If you are asigning the colors directly in CMYK the color profile can not limit the ammount of inks.
If you are mixing layers, for example using multiply, the profile can not limit any ammount of ink.
Basicly the user's input (you) override any value the profile needs to make.
You should not work in Photoshop in CMYK. You should work in RGB and then convert to CMYK as an output file, unless you know exactly how to use CMYK files, filters, blending modes, and how they react.
Ouch... Thinking of this hurts me... but you can save a copy of the project in RGB and convert it again to CMYK or manually correct the problematic zones.
Which cases it does limit the amount of inks? Feels strange having an ISO standard with a hard ink-limit that it never enforces!
This is a really nice question.
An RGB color model is quite easy to use and understand, because it is a three dimensional model, you even go left-right, front-back or up-down. We live in a three dimensional universe.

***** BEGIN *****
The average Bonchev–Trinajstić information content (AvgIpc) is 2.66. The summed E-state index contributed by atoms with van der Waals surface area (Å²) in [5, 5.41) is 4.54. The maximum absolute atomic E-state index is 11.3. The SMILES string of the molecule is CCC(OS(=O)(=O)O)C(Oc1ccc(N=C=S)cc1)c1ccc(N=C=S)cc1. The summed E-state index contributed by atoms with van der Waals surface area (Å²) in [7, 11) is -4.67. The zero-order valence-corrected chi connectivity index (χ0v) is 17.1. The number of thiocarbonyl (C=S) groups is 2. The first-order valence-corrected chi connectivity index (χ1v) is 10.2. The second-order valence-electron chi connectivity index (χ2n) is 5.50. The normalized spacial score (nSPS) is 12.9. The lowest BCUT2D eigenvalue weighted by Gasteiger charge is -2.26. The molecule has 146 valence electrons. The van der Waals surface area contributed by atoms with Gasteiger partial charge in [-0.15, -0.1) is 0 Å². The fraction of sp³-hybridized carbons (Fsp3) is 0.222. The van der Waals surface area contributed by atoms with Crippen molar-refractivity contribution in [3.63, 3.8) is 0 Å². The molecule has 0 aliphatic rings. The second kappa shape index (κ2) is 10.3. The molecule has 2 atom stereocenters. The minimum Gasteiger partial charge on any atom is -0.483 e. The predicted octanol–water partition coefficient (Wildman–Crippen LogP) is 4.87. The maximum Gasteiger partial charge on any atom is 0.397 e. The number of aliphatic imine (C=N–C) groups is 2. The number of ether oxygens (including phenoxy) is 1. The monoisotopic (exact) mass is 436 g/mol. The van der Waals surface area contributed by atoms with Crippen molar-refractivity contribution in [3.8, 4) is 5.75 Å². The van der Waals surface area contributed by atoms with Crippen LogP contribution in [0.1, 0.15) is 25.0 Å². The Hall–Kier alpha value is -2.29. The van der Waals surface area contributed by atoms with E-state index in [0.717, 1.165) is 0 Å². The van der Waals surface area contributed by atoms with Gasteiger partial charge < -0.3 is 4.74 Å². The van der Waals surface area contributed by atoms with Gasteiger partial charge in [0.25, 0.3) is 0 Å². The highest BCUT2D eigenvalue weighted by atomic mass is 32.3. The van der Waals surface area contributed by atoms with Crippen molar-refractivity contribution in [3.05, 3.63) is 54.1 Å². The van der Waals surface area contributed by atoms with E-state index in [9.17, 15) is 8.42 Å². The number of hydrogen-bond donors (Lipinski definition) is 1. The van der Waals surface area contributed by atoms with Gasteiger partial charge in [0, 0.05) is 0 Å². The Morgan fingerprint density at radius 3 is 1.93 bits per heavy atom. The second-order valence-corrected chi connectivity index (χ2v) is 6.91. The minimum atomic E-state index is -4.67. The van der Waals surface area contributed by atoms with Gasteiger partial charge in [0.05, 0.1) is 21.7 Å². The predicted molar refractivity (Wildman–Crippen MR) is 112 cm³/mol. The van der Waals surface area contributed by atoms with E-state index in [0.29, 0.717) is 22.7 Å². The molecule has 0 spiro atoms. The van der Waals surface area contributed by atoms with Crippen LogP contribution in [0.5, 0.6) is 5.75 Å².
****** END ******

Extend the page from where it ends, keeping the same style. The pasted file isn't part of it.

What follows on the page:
But a CMYK model has 4 components and one of thoose components is just to patch deficiencies on the other 3.
One thing that a color profile does is making the transitions between using just CMY inks to the aditional K seamesly. (the black ink does not start to apearing in a gradient right away, a gradient could start getting darker adding complementary colors first)
Other objetive is making the usage of the model and inks as saturated, contrasted as vivid as possible.
There is not only one way to make the "same" color in a CMYK model. A rough example is a middle gray. You could use c50m50y50 (the real values are not thoose, just as an example) or use k50, or use c25m25y25k25.
So a color profile chooses a color based on the best seamlessly possible way asumming that color is part of an image, an ilustration or photo.
The same with the black. You can have a k100 for texts or an overprinted black shadow over a green solid color c100y100m0k100 but the profile only asumes you have a black starting again from a RGB black. (c75M68y67k90) which is the optimum for that case.
The SWOP profile is a matrix for converting colors from an RGB image to a CMYK, not to override the user's input.